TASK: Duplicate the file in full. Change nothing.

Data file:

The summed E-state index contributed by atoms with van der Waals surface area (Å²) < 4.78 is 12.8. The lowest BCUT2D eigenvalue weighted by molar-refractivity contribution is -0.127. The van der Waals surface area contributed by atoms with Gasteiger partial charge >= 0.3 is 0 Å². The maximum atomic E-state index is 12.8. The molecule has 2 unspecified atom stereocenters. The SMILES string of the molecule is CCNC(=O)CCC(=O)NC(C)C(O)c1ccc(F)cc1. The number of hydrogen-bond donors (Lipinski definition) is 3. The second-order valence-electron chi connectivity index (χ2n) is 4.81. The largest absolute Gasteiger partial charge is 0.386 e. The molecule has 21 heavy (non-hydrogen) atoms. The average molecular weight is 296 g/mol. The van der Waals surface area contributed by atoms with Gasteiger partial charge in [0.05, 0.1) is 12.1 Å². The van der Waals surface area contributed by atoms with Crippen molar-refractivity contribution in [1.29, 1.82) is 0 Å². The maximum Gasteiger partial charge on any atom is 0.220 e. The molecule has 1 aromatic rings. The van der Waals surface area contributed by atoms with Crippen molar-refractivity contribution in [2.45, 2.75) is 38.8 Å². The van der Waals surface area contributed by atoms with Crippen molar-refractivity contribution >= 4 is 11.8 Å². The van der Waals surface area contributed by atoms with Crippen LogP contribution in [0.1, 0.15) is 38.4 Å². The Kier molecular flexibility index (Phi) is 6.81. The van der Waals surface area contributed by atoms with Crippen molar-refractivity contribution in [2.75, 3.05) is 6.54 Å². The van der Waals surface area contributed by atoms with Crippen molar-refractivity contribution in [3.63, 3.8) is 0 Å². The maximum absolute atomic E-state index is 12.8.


The summed E-state index contributed by atoms with van der Waals surface area (Å²) < 4.78 is 12.8. The lowest BCUT2D eigenvalue weighted by molar-refractivity contribution is -0.127. The van der Waals surface area contributed by atoms with Gasteiger partial charge >= 0.3 is 0 Å². The maximum atomic E-state index is 12.8. The molecule has 2 unspecified atom stereocenters. The SMILES string of the molecule is CCNC(=O)CCC(=O)NC(C)C(O)c1ccc(F)cc1. The number of hydrogen-bond donors (Lipinski definition) is 3. The second-order valence-electron chi connectivity index (χ2n) is 4.81. The largest absolute Gasteiger partial charge is 0.386 e. The molecule has 21 heavy (non-hydrogen) atoms. The average molecular weight is 296 g/mol. The van der Waals surface area contributed by atoms with Gasteiger partial charge in [0.05, 0.1) is 12.1 Å². The van der Waals surface area contributed by atoms with Crippen molar-refractivity contribution in [1.29, 1.82) is 0 Å². The maximum Gasteiger partial charge on any atom is 0.220 e. The molecule has 1 aromatic rings. The van der Waals surface area contributed by atoms with Crippen molar-refractivity contribution in [2.45, 2.75) is 38.8 Å². The van der Waals surface area contributed by atoms with Crippen molar-refractivity contribution >= 4 is 11.8 Å². The van der Waals surface area contributed by atoms with Crippen LogP contribution in [0.1, 0.15) is 38.4 Å². The Kier molecular flexibility index (Phi) is 6.81. The van der Waals surface area contributed by atoms with Crippen molar-refractivity contribution in [2.75, 3.05) is 6.54 Å². The van der Waals surface area contributed by atoms with Crippen molar-refractivity contribution in [3.63, 3.8) is 0 Å². The maximum absolute atomic E-state index is 12.8.